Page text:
‘Barbara’ takes intriguing look at life behind Iron Curtain

  • Thu Dec 20th, 2012 8:17am
  • Life

By Robert Horton Herald Movie Critic

The frigid atmosphere of East Germany wafts through every scene of “Barbara,” Germany’s official entry into the foreign-language Oscar category. The movie’s depiction of a Communist state is controlled and anxious.

Although less concerned with surveillance and the constant threat of exposure or betrayal than “The Lives of Others” (a German Oscar-winner of recent vintage), “Barbara” nevertheless keeps you aware of an underlying sense of unease.

The title character is a doctor (played by Nina Hoss) who’s been — reluctantly, we surmise — posted to a hospital in the countryside. She’s doing her best not to be friendly to her fellow workers. Especially frustrated is her bearish colleague (Ronald Zehrfeld), who is alternately curious about and annoyed by her.

She has secrets, of course. But we wouldn’t necessarily know this was a movie set during the Cold War if it weren’t for the police who periodically show up at her tiny apartment and ransack the place.

While we are wondering about that, a couple of cases arrive at the hospital, both involving self-destructive teenagers. How they will be folded into Barbara’s mysterious story is part of the pleasure of trying to figure out this slow-burning tale.

Director Christian Petzold is best known stateside for “Yella” and “Jerichow,” although he isn’t as lauded here as he is in Europe. This film could change that — despite its stark style, the intrigue of life behind the Iron Curtain gives it some real accessibility.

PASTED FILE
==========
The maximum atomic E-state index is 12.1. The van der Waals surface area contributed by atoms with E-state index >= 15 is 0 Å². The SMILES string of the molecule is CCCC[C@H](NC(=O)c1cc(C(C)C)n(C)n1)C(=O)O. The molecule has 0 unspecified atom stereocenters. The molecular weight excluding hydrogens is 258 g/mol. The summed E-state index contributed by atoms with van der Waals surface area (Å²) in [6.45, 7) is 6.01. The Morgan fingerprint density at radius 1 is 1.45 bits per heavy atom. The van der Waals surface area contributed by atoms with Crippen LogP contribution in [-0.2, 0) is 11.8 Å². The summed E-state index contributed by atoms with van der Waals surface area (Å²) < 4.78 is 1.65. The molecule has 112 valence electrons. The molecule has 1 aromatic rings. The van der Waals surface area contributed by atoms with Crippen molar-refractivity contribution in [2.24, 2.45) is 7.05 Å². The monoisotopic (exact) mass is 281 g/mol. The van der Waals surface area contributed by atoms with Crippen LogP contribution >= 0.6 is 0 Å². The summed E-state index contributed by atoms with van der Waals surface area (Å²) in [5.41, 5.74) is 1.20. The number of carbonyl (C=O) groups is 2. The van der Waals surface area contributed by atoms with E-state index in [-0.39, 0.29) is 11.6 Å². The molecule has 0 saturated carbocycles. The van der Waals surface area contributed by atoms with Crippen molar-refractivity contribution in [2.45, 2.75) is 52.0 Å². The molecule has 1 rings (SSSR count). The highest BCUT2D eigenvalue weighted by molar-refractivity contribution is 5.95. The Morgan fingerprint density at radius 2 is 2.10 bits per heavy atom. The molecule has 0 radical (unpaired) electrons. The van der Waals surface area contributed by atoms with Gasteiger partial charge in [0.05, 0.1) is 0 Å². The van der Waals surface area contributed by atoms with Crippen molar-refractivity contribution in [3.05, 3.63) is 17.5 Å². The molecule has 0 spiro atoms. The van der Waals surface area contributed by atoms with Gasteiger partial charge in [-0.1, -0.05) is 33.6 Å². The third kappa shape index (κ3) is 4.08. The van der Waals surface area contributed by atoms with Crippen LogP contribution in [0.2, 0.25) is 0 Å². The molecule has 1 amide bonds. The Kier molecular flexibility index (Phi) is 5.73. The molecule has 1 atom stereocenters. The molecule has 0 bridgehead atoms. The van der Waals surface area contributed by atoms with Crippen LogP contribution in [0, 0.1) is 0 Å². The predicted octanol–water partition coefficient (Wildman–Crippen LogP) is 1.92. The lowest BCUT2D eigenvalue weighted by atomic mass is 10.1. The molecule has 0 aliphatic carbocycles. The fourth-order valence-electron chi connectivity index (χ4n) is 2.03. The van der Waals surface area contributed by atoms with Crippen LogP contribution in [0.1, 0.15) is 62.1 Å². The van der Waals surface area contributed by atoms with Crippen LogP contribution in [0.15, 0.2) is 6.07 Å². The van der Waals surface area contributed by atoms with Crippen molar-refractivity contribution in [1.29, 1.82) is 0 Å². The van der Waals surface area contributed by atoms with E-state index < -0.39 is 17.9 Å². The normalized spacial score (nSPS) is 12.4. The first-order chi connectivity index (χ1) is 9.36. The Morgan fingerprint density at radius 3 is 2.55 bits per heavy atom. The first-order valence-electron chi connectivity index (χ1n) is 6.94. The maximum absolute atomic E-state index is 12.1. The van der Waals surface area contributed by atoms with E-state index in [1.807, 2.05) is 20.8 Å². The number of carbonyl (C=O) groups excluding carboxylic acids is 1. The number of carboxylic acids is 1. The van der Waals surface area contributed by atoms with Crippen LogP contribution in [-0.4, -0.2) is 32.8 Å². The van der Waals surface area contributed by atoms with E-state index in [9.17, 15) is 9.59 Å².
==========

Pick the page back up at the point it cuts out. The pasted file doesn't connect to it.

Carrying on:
Petzold’s calm approach increases our instinct to guess at what might be authentic in Barbara’s interactions with others. Can anybody be trusted? Do the stray appearances by peripheral characters have special meaning, are they planned, are or they simply coincidence?

The movie’s not going to tip its hand, and like Barbara, it doesn’t wear its emotions, or its intentions, on its sleeve. (You realize as the film goes along that this may be the only survival technique available to someone living in East Germany in 1980.) Yet this even-handed style pays off handsomely in the climactic sequence, which is as quiet as the rest of the movie, but delivers an emotional effect all the more powerful because it sneaks up on you.

I doubt it will win the Oscar — they usually give those to foreign films that are more eager to entertain. But “Barbara” is a very worthy representative of Germany’s continual re-assessment of the past.

“Barbara” (3 stars)

A doctor in 1980 East Germany puts up with official suspicion and some delicate hospital cases. This movie’s style is appropriately cool and controlled — we never know who we can trust, nor even what the doctor’s own motivations might be. It’s Germany’s submission in the foreign-language Oscar category. In German, with English subtitles.

Rated: PG-13 for subject matter.

Showing: Uptown.